Are women’s lives not considered important enough? Are they considered subsidiary to the question of large political events? Why would there be such a distinction between telling the story of Irish women in the early part of the 20th century, as opposed to telling the story of Irish men? And this is a point that Eavan Boland is making over and over again in her poems, throughout many books. She’s pointing to the unseen that is present behind the loudness of the seen or the heard. And she’s doing this quite brilliantly.

I’m consistently struck by the last two lines: “knowing as I do that my attention has / no agency, none at all. Nor my rage.” So what does the word “agency” mean here? The word “agency” comes from a Latin word, “agere,” meaning “to do,” and you can think about the word “agency” in a few different ways. You can talk about it as a capacity for a person to enact with a sense of resilience and a sense of legal protection: “I have agency.” But you can think about it, too, maybe like a government agency: “Oh, yeah, there’s the government agency for employment or for foreign affairs.” And she’s saying, “my attention has / no agency, none at all. Nor my rage.”

In a certain sense, she’s saying the government is not setting up an agency for 51 percent of the population to pay attention to the concerns of their lives, knowing, as any government does, that the history of that country has been dependent on the women in the country but has often denied its dependency on the women of that country. And she, in a certain sense, might be calling for a Ministry of Women, but also is saying that her attention — the attention that a nation will focus on the history of a nation turning toward the light, but not the woman leaving the courtroom in tears — and here she is, I’m guessing in tears, reading about her grandmother. And she’s saying her attention even now, in the 21st century, 100 years after Ireland’s gained, mostly, independence — and she’s saying, even now “my attention has / no agency, none at all. Nor my rage.” And we’re drawn brilliantly and powerfully into the final word of this poem, “rage,” and that is such an important thing to do.

[music: “Every Place We’ve Been” by Gautam Srikishan]

The book that this poem is from is called The Historians. And in a certain sense, Eavan Boland is saying, look, historians are often seen as a kind of a detached, fact-based enterprise and writing system, whereas she is putting forward that historians are people who keep the body alive. So she’s highlighting the women in her family who lit candles or who lit fires and kept bodies fed and alive. And she’s saying, that is a history making — not a history of looking to the past but a history of creating a future that can look to the past and honor the people who kept a nation alive. And she’s highlighting that as the agency about what history is doing.

I think this poem is inviting us to look at moments in history and consider different starting points in history. Obviously, Eavan Boland is taking a monumental story of Irish history in the early 20th century — “A nation is rising to the light,” as she says — and she’s defamiliarizing that beginning point by narrating it through the lens of her grandmother. And by doing that, by starting somewhere different, you find yourself wondering, would a change in empire — Ireland moving out from under the United Kingdom into quasi-independence — would that make a difference to that woman? Would the laws of a new Ireland benefit landlords in the same way that the laws of the British empire benefited landlords? And by beginning in a new place, we begin to have a new point of view.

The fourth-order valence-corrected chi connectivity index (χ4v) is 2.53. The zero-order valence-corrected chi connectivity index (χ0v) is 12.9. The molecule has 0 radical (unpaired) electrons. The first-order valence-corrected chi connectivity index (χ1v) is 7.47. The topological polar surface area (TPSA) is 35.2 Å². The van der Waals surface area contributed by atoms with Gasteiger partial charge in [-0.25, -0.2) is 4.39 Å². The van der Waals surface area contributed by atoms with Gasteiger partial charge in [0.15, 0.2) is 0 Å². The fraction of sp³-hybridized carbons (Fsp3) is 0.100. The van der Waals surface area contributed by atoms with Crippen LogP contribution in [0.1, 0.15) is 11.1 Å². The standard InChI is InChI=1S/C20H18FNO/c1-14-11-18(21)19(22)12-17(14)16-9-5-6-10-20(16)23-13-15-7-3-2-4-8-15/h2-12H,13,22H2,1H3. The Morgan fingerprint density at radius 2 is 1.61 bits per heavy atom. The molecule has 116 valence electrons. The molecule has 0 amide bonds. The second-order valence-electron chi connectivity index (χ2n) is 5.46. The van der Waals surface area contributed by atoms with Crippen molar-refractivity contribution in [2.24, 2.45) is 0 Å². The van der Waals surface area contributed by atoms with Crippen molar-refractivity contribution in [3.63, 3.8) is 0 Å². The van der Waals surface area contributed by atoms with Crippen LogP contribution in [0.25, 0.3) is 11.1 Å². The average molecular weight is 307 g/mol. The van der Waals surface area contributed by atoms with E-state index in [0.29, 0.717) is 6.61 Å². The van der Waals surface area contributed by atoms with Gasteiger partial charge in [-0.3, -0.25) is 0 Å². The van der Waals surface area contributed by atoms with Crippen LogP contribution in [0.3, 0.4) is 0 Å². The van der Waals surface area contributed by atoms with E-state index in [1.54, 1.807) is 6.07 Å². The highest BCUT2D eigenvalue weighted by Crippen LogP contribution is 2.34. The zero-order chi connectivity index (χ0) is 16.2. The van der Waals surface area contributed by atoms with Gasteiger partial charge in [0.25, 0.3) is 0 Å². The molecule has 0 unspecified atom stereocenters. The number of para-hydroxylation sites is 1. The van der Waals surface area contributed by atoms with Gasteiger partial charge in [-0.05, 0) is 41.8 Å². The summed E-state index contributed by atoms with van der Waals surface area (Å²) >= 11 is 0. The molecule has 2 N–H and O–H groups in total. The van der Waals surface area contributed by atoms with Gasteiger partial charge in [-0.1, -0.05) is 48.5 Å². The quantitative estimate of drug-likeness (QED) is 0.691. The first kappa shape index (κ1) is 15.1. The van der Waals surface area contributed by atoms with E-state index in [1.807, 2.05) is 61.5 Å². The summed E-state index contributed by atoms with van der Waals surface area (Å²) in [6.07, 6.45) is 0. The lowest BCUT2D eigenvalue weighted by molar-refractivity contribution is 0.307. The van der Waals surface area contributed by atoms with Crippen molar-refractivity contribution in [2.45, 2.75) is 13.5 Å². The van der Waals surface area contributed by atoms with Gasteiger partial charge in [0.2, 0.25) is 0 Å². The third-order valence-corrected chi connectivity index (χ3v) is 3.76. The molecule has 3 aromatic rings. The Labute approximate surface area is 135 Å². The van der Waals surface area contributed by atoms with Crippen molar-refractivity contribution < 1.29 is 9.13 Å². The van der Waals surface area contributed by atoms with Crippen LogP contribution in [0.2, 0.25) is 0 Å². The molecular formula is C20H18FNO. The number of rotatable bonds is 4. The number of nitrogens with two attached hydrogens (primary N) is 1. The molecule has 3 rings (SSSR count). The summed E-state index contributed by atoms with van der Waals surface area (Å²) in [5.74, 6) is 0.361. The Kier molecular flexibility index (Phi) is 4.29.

And that, I think, is one of the ethical backbones that you see throughout the work of Eavan Boland and that she’s calling readers to pay attention to: What would a female-narrated history of your country be? What would a history narrated by Indigenous populations of your country be? And how can we elevate those and not expect them to come in the same form as what might be considered to be the accepted history books? These are history books written in survival, written in stories, written in assertions, and written in calls for human rights.

[music: “Every Place We’ve Been” by Gautam Srikishan]

“Eviction” by Eavan Boland:

“Back from Dublin, my grandmother
finds an eviction notice on her door.
Now she is in court for rent arrears.
The lawyers are amused.
These are the Petty Sessions,
this is Drogheda, this is the Bank Holiday.
Their comments fill a column in the newspaper.
Was the notice well served?
Was it served at all?
Is she a weekly or a monthly tenant?
In which one of the plaintiffs’ rent books
is she registered?
The case comes to an end, is dismissed.
Leaving behind the autumn evening.
Leaving behind the room she entered.
Leaving behind the reason I have always
resisted history.
A woman leaves a courtroom in tears.
A nation is rising to the light.
History notes the second, not the first.
Nor does it know the answer as to why
on a winter evening
in a modern Ireland
I linger over the page of the Drogheda

Argus and Leinster Journal, 1904,
knowing as I do that my attention has
no agency, none at all. Nor my rage.”

Lily Percy: “Eviction” comes from Eavan Boland’s book The Historians. Thank you to Carcanet Press and W. W. Norton & Company, who gave us permission to use Eavan’s poem. Read it on our website, at onbeing.org.

[music: “Praise the Rain” by Gautam Srikishan]

Poetry Unbound is: Gautam Srikishan, Chris Heagle, Erin Colasacco, Eddie Gonzalez, Lilian Vo, and me, Lily Percy.
Our music is composed and provided by Gautam Srikishan and Blue Dot Sessions. This podcast is produced by On Being Studios, which is located on Dakota land.

We also produce other podcasts you might enjoy, like On Being with Krista Tippett, Becoming Wise, and This Movie Changed Me. Find those wherever you like to listen, or visit us at onbeing.org to find out more.